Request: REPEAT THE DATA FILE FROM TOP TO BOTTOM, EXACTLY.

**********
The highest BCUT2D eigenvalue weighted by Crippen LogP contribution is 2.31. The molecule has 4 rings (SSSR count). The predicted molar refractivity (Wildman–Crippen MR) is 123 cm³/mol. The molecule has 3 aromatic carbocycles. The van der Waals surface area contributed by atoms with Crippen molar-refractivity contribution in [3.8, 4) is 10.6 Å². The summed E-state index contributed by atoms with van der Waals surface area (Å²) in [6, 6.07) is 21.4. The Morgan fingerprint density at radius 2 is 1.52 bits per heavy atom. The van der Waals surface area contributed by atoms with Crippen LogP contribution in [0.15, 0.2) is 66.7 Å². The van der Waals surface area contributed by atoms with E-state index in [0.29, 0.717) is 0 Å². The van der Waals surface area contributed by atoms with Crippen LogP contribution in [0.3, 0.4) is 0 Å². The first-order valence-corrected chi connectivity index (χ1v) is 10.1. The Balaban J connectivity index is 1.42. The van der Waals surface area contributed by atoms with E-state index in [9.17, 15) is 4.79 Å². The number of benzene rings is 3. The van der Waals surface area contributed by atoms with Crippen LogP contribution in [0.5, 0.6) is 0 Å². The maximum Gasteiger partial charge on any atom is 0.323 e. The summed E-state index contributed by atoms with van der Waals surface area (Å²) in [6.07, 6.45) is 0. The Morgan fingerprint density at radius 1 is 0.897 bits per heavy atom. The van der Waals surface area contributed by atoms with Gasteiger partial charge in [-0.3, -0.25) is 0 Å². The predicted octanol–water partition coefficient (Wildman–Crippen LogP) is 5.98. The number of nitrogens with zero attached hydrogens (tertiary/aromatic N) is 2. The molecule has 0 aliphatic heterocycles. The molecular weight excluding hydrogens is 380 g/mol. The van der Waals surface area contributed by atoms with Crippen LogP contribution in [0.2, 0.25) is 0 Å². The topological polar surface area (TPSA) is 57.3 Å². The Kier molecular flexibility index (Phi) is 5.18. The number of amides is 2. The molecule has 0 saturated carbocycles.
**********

The highest BCUT2D eigenvalue weighted by Crippen LogP contribution is 2.31. The molecule has 4 rings (SSSR count). The predicted molar refractivity (Wildman–Crippen MR) is 123 cm³/mol. The molecule has 3 aromatic carbocycles. The van der Waals surface area contributed by atoms with Crippen molar-refractivity contribution in [3.8, 4) is 10.6 Å². The summed E-state index contributed by atoms with van der Waals surface area (Å²) in [6, 6.07) is 21.4. The Morgan fingerprint density at radius 2 is 1.52 bits per heavy atom. The van der Waals surface area contributed by atoms with Crippen LogP contribution in [0.15, 0.2) is 66.7 Å². The van der Waals surface area contributed by atoms with E-state index in [0.29, 0.717) is 0 Å². The van der Waals surface area contributed by atoms with Crippen LogP contribution in [0.3, 0.4) is 0 Å². The first-order valence-corrected chi connectivity index (χ1v) is 10.1. The Balaban J connectivity index is 1.42. The van der Waals surface area contributed by atoms with E-state index in [9.17, 15) is 4.79 Å². The number of benzene rings is 3. The van der Waals surface area contributed by atoms with Crippen LogP contribution in [0.5, 0.6) is 0 Å². The maximum Gasteiger partial charge on any atom is 0.323 e. The summed E-state index contributed by atoms with van der Waals surface area (Å²) in [6.07, 6.45) is 0. The Morgan fingerprint density at radius 1 is 0.897 bits per heavy atom. The van der Waals surface area contributed by atoms with Gasteiger partial charge in [-0.3, -0.25) is 0 Å². The predicted octanol–water partition coefficient (Wildman–Crippen LogP) is 5.98. The number of nitrogens with zero attached hydrogens (tertiary/aromatic N) is 2. The molecule has 0 aliphatic heterocycles. The molecular weight excluding hydrogens is 380 g/mol. The van der Waals surface area contributed by atoms with Crippen LogP contribution in [0.2, 0.25) is 0 Å². The topological polar surface area (TPSA) is 57.3 Å². The Kier molecular flexibility index (Phi) is 5.18. The number of amides is 2. The molecule has 0 saturated carbocycles.